Buddha Gets Multiplied in Terracotta Etc.

Buddha Gets Multiplied in Terracotta Etc.

By Chronicler

Not very far from the ruined Buddhist monastery aka Julian, Zardad along with his brother ventured into creating variety of Buddha statuette, bust and replica of different artefacts related to spiritual head of world’s oldest religion, whose early footprints are largely scattered all around Taxila.

Though the pioneering brothers have been pushing up daisies but this flourishing business in Muslim majority Pakistan has survived all odds.

Buddha’s statues are being crafted in Taxila, an art which has been passing from one generation to other, although Buddhism followers are the smallest in number and there is only one functional Buddhist temple in Pakistan.

The only working Buddha temple is situated in Diplomatic Enclave in Islamabad which is used by Buddhist diplomats of different countries.

However, despite minimal presence of Buddhist in Pakistan the crafting of Buddha’s replicas is in practice in Taxila which date back to era of pre-partition of the Sub-Continent.

A craftsman working on stone with his tools to make Buddha’s statues. A craftsman working on stone with his tools to make Buddha’s statue. Crafting of Buddha’s statues continues in Taxila for buyers abroad


Buddha in preaching posture


These statutes are carved from black schist stone which is dug out from areas like Swabi and Charsadda of Khyber Pakhtunkhwa (KP). Replicas of Buddha are manufactured in different postures likes that of teaching, preaching, meditation and others.

Muhammad Mustafa and Muhammad Zardad, the two real brothers were the pioneers in crafting statues of Buddha and their families continue to earn their livelihood from this art.

The statues of Buddha which were found from the archaeological sites of Taxila were made of limestone but the craftsmen associated with manufacturing replicas of Buddha’s use black-schist stone for the purpose.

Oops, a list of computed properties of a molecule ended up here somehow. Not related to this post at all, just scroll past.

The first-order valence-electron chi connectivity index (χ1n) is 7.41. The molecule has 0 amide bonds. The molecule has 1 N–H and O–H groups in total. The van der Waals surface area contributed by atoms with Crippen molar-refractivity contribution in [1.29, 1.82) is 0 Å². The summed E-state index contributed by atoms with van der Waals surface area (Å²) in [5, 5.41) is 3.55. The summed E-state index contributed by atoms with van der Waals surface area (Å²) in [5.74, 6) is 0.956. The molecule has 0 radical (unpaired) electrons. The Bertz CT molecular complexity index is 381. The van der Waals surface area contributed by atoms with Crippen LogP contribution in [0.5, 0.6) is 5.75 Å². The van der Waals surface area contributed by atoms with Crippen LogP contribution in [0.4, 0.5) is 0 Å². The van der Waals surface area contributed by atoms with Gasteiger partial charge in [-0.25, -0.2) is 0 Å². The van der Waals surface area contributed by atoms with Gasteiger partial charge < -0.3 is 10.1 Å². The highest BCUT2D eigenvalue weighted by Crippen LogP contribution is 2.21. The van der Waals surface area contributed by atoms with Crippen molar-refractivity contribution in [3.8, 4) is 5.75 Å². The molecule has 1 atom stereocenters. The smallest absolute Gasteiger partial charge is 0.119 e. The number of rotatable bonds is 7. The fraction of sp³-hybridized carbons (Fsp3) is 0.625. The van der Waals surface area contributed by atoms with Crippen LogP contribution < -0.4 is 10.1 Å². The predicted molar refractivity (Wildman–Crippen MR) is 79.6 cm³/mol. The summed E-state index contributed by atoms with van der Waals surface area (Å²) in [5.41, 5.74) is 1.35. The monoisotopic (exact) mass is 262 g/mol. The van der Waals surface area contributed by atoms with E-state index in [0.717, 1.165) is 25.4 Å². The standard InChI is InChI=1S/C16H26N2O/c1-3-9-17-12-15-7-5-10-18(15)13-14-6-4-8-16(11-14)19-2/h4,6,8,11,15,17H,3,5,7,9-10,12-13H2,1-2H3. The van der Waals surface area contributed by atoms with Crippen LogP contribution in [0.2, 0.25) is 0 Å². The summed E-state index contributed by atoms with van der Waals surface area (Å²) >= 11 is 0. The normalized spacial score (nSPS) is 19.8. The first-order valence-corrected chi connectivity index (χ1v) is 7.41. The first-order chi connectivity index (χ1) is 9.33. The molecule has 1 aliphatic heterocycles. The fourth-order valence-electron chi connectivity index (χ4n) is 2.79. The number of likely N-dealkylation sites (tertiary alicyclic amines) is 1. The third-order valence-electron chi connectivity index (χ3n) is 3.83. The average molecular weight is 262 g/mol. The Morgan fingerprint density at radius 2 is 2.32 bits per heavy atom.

So technically they are not making replicas of Taxila’s civilization and doing something which was centuries of ago was practiced in areas of Gilgit and Swat. Moreover, they also add some other features to these statues of their own which make them distinctive when compared with original antiques in this respect.

Buddhism in Pakistan has a long history which took its roots over here some 2,300 years ago during the period of King Ashoka.

However, in nowadays’ Pakistan the Buddhist population in Pakistan hardly calculates to a few thousands and most of it is settled in areas of Sindh and Punjab.  Even this population got nothing to do with manufacturing of Buddha’s statutes and it’s done by a few individuals who are Muslim. Besides manufacturing statues of Buddha, the families associated with this business also craft statues of different deities having origin in Greek mythology and Hinduism.

All these statues are manufactured for antique lovers living abroad in countries like USA, Korea, Japan, Thailand, China and few countries of Europe. These replicas are further processed to give them the look of antiques. Even these techniques require rigorous labour and they’re an art themselves.

According Tahir Suleman, an expert on Taxila Civilization this art got real boost in 70’s and 80’s when Afghan war started. Europeans and USA citizens were the prime buyers of these replicas and the craftsmen used to get good income out of it. But still they got a market abroad which has its own mechanism and shipment procedure, he added.

He said the families associated with manufacturing of statues of Buddha and others have workshops at their homes and it’s their sole source of income as they know nothing else for earn livelihood.

Both Mustafa and Zardad were illiterate and they passed away some 20 years ago and people in  their families are still following their tradition and earning descent amount for living out of it.

In past some exhibitions of these statutes of Buddha were made at different platforms especially at Rawalpindi Arts Council.

Though shipping these statutes abroad has become difficult but it got its own network and delivery system. Some people like them and buy them  as antique but a few others want to have them to  fulfill their religious demands in countries like Japan  and Korea.











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